By Doug Noland
Credit Bubble Bulletin: China Credit and Global Inflationary Dynamics
February 14 – Bloomberg: “China added more credit last month than the equivalent of Swedish or Polish economic output, revving up growth and supporting prices but also fueling concerns about the sustainability of such a spree. Aggregate financing, the broadest measure of new credit, climbed to a record 3.74 trillion yuan ($545bn) in January… New yuan loans rose to a one-year high of 2.03 trillion yuan, less than the 2.44 trillion yuan estimate. The credit surge highlights the challenges facing Chinese policy makers as they seek to balance ensuring steady growth with curbing excess leverage in the financial system.”
Like so many things in The World of Finance, we’re all numb to Chinese Credit data: Broad Credit growth expanded a record $545 billion in the month of January, about a quarter above estimates. Amazingly, last month’s Chinese Credit bonanza exceeded even January 2016’s epic Credit onslaught by 8%. Moreover, as Bloomberg noted, “The main categories of shadow finance all increased significantly. Bankers acceptances — a bank-backed guarantee for future payment — soared to 613.1 billion yuan from 158.9 billion yuan the prior month.”
February 14 – Bloomberg: “China’s shadow banking is back in full swing. Off-balance sheet lending surged by a record 1.2 trillion yuan ($175bn) last month… Efforts by the People’s Bank of China to curb fresh lending may have prompted banks to book some loan transactions as shadow credit, according to Sanford C. Bernstein.”
Yet this was no one-month wonder. China’s aggregate Credit (excluding the government sector) expanded a record $1.05 TN over the past three months, led by a resurgence in “shadow” lending. According to Bloomberg data, China’s shadow finance expanded $350 over the past three months (Nov. through Jan.), up three-fold from the comparable year ago period.
Friday from Bloomberg: “White House Chaos Doesn’t Bother the Stock Market.” Many are confounded by stock market resilience in the face of Washington discord. Perhaps it’s because global liquidity and price dynamics are currently dictated by China, the BOJ and the ECB – rather than Washington and New York. Eurozone and Japanese QE operations continue to add about $150bn of new liquidity each month. Meanwhile, Chinese Credit growth has accelerated from last year’s record $3.0 TN (plus) annual expansion.
February 14 – Bloomberg (Malcolm Scott and Christopher Anstey): “Forget about Donald Trump. The global reflation trade may have another driver that proves to be more durable: China’s rebounding factory prices. The producer price index has staged a 10 percentage-point turnaround in the past 10 months, posting for January a 6.9% jump from a year earlier. Though much of that reflects a rebound in commodity prices including iron ore and oil, China’s economic stabilization and its efforts to shutter surplus capacity are also having an impact.”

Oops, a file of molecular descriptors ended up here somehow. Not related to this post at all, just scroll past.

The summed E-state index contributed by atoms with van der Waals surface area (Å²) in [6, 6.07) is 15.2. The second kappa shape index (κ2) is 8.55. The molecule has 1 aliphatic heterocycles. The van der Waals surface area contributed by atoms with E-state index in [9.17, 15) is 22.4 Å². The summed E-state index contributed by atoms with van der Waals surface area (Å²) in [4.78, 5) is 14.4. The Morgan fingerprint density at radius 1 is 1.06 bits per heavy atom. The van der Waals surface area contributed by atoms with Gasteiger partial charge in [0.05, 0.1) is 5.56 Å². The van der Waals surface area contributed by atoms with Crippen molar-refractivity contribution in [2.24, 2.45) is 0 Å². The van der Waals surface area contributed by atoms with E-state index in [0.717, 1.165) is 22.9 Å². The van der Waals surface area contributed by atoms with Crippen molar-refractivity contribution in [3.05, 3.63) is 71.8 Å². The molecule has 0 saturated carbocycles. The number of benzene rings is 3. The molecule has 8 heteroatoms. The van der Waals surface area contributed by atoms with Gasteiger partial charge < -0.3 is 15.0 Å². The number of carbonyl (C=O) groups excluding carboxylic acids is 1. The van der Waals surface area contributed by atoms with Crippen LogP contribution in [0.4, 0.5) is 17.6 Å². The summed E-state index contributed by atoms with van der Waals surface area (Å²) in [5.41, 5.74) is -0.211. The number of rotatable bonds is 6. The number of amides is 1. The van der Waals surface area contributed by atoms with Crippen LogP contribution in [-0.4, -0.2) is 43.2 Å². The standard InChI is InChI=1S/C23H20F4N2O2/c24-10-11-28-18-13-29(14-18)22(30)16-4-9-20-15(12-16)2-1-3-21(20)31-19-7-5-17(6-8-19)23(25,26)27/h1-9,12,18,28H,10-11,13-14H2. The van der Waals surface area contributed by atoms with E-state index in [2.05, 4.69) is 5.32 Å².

China’s January PPI index posted a stronger-than-expected 6.9% y-o-y increase. A year ago – back in January 2016 – y-o-y producer price inflation was a negative 5.3%. It’s worth noting that China’s y-o-y PPI bottomed in December 2015 at negative 5.9%, the greatest downward price pressure since 2009. In contrast, last month’s y-o-y PPI jump was the strongest since August 2011 (7.3%). China’s remarkable one-year inflationary turnaround was not isolated in producer prices. China’s 2.5% January (y-o-y) CPI increase was up from the year ago 1.8%, matching the peak in 2014.
There are two contrasting analyses of China’s record January Credit growth. The consensus view holds that Chinese officials basically control Credit growth, and a big January confirms that Beijing will ensure/tolerate the ongoing rapid Credit expansion required to meet its 6.5% 2017 growth target (and hold Bubble collapse at bay). This is viewed as constructive for the global reflation view, constructive for global growth and constructive for global risk markets. Chinese tightening measures remain the timid “lean against the wind” variety, measures that at this point pose minimal overall risk to Chinese financial and economic booms.
An opposing view, one I adhere to, questions whether Chinese officials are really on top of extraordinary happenings throughout Chinese finance, let alone in control of system Credit expansion. Years of explosive growth in Credit, institutions and myriad types of instruments and financial intermediation have created what I suspect is a regulatory nightmare. I seriously doubt that PBOC officials take comfort from $1.0 TN of non-government Credit growth over just the past three months.
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